Remember the example from Sears discussed earlier? That is the same catastrophic predicament the hedge funds and brokers were facing on Jan. 28th of 2021. Unlike the example, it wasn’t just one person’s life savings, or even one entire bank’s assets at stake, the entire US financial system was at risk - and still is now!

"We have come dangerously close to the collapse of the entire system"


That risk was a good reason to prompt Robinhood (and other brokers) to turn off the buy button. This immediately resulted in its intended purpose of driving GME's (as well as many other heavily short-sold companies then and still maliciously referred to by MSM as “meme stocks”) stock price from $482.85 on January 28th all the way down to $193.60 on January 31st! There were 3 congressional hearings in the months afterward. It is with conviction, that many retail investors believe Wall Street has been continually manipulating GME stock price since January 2021, which is only digging the hole deeper and deeper to delay the inevitable collapse they are facing. Short sellers are clinging to the desperate hope that Ryan Cohen and GameStop’s turnaround plan is not the raging success GME stockholders expect it to be. They are trying to survive “one more day”.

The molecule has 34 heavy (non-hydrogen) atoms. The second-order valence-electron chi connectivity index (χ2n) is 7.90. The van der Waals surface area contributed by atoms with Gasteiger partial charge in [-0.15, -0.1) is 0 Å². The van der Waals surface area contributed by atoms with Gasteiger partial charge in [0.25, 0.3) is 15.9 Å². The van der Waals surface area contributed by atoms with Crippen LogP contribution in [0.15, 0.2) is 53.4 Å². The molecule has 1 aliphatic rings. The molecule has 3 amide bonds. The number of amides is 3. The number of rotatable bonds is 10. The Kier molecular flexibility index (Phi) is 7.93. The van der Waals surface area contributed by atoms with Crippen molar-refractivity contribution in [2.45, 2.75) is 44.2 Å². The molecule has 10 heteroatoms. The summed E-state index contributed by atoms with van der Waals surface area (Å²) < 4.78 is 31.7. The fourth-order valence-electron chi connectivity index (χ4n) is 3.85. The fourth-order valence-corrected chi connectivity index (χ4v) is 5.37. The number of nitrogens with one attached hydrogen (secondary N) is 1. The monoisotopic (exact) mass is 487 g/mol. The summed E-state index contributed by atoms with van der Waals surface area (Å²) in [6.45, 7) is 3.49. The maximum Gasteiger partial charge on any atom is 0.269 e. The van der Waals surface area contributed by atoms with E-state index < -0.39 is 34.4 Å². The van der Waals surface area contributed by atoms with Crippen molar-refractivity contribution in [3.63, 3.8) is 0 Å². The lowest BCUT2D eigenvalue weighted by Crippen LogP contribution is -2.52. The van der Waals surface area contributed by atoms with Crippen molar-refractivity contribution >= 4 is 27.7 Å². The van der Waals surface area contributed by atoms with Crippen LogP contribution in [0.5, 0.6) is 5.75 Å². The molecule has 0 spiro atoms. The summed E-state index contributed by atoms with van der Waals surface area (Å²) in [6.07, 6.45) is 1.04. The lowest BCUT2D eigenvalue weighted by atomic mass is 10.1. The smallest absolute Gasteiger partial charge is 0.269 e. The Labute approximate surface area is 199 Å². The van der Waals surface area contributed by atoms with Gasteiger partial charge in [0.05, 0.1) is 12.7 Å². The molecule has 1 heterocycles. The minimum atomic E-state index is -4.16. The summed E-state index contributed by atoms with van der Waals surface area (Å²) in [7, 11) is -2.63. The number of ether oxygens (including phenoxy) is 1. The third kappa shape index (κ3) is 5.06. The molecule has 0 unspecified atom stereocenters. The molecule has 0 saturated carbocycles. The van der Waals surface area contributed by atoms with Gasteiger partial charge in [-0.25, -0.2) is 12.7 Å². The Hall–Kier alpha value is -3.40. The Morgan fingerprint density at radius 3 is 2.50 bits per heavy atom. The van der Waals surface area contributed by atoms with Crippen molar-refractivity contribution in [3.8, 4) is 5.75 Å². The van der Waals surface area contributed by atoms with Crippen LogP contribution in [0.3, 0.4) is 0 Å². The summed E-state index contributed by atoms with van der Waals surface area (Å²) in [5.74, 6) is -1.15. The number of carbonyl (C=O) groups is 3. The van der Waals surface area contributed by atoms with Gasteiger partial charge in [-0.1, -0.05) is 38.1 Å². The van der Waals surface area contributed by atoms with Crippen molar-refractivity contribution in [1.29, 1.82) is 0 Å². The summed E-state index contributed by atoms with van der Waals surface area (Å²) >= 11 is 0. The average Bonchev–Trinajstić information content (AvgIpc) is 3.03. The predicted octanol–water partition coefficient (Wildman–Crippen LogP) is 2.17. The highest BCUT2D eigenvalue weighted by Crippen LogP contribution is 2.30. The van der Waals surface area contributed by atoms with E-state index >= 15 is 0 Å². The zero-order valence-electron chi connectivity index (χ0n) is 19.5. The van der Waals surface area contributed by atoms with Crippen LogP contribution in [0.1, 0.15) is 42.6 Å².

"Each thing we did bought us one more day...the choice was between painful and more painful"


Unless GameStop goes bankrupt, Wall Street must inevitably buy-to-close their positions. Bankruptcy is looking extremely unlikely with the Cinderella story of GameStop’s revival by top-notch leadership & a passionate community of well-educated investors who love the stock. Either GameStop’s success will soon force them to close positions, or retail investors direct registering all 304 million shares and “locking the float” will.


Read more about How to DRS and why Investors are buying Gamestop

How to DRS?

After learning why direct registering your shares is so important, learn more about how to do it form any broker across the globe

Why GameStop?

Media outlets have been telling their readers and watchers to "forget GameStop". So why are these individual investors still invested and buying more?